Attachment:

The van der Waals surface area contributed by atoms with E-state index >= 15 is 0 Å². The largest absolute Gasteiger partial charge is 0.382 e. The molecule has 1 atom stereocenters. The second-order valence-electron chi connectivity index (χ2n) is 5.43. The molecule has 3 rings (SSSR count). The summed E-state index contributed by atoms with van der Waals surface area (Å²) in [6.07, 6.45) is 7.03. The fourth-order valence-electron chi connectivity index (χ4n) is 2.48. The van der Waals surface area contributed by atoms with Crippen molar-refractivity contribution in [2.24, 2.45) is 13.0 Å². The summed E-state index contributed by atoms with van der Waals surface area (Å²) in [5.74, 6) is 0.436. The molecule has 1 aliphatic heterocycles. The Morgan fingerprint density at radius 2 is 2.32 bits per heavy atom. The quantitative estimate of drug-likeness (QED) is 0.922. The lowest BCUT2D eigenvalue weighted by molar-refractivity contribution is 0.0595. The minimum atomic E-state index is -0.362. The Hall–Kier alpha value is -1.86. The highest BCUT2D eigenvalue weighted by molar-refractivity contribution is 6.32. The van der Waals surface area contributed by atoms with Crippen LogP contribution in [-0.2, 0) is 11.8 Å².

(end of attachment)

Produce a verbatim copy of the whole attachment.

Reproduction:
The van der Waals surface area contributed by atoms with E-state index >= 15 is 0 Å². The largest absolute Gasteiger partial charge is 0.382 e. The molecule has 1 atom stereocenters. The second-order valence-electron chi connectivity index (χ2n) is 5.43. The molecule has 3 rings (SSSR count). The summed E-state index contributed by atoms with van der Waals surface area (Å²) in [6.07, 6.45) is 7.03. The fourth-order valence-electron chi connectivity index (χ4n) is 2.48. The van der Waals surface area contributed by atoms with Crippen molar-refractivity contribution in [2.24, 2.45) is 13.0 Å². The summed E-state index contributed by atoms with van der Waals surface area (Å²) in [5.74, 6) is 0.436. The molecule has 1 aliphatic heterocycles. The Morgan fingerprint density at radius 2 is 2.32 bits per heavy atom. The quantitative estimate of drug-likeness (QED) is 0.922. The lowest BCUT2D eigenvalue weighted by molar-refractivity contribution is 0.0595. The minimum atomic E-state index is -0.362. The Hall–Kier alpha value is -1.86. The highest BCUT2D eigenvalue weighted by molar-refractivity contribution is 6.32. The van der Waals surface area contributed by atoms with Crippen LogP contribution in [-0.2, 0) is 11.8 Å².